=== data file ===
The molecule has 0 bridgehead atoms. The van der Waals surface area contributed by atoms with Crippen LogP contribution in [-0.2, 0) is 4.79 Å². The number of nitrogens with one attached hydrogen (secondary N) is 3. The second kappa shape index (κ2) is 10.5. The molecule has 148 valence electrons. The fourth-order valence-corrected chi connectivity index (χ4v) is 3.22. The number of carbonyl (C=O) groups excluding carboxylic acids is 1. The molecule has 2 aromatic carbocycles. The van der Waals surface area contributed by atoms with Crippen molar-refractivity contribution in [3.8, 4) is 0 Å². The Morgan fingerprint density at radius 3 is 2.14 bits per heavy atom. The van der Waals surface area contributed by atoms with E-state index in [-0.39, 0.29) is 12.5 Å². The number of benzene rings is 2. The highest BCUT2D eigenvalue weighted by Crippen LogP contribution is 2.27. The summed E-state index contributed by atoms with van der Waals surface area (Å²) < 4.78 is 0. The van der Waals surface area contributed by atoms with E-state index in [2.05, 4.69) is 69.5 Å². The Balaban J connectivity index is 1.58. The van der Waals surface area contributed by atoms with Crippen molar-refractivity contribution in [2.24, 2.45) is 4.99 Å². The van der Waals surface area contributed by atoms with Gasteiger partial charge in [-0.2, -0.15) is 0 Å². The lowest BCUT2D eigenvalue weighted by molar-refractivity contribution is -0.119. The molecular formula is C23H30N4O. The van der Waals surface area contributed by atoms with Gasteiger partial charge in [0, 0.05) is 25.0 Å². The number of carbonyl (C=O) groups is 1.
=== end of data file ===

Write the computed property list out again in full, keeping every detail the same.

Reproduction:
The molecule has 0 bridgehead atoms. The van der Waals surface area contributed by atoms with Crippen LogP contribution in [-0.2, 0) is 4.79 Å². The number of nitrogens with one attached hydrogen (secondary N) is 3. The second kappa shape index (κ2) is 10.5. The molecule has 148 valence electrons. The fourth-order valence-corrected chi connectivity index (χ4v) is 3.22. The number of carbonyl (C=O) groups excluding carboxylic acids is 1. The molecule has 2 aromatic carbocycles. The van der Waals surface area contributed by atoms with Crippen molar-refractivity contribution in [3.8, 4) is 0 Å². The Morgan fingerprint density at radius 3 is 2.14 bits per heavy atom. The van der Waals surface area contributed by atoms with E-state index in [-0.39, 0.29) is 12.5 Å². The number of benzene rings is 2. The highest BCUT2D eigenvalue weighted by Crippen LogP contribution is 2.27. The summed E-state index contributed by atoms with van der Waals surface area (Å²) < 4.78 is 0. The van der Waals surface area contributed by atoms with E-state index in [2.05, 4.69) is 69.5 Å². The Balaban J connectivity index is 1.58. The van der Waals surface area contributed by atoms with Crippen molar-refractivity contribution in [2.24, 2.45) is 4.99 Å². The van der Waals surface area contributed by atoms with Gasteiger partial charge in [-0.2, -0.15) is 0 Å². The lowest BCUT2D eigenvalue weighted by molar-refractivity contribution is -0.119. The molecular formula is C23H30N4O. The van der Waals surface area contributed by atoms with Gasteiger partial charge in [0, 0.05) is 25.0 Å². The number of carbonyl (C=O) groups is 1.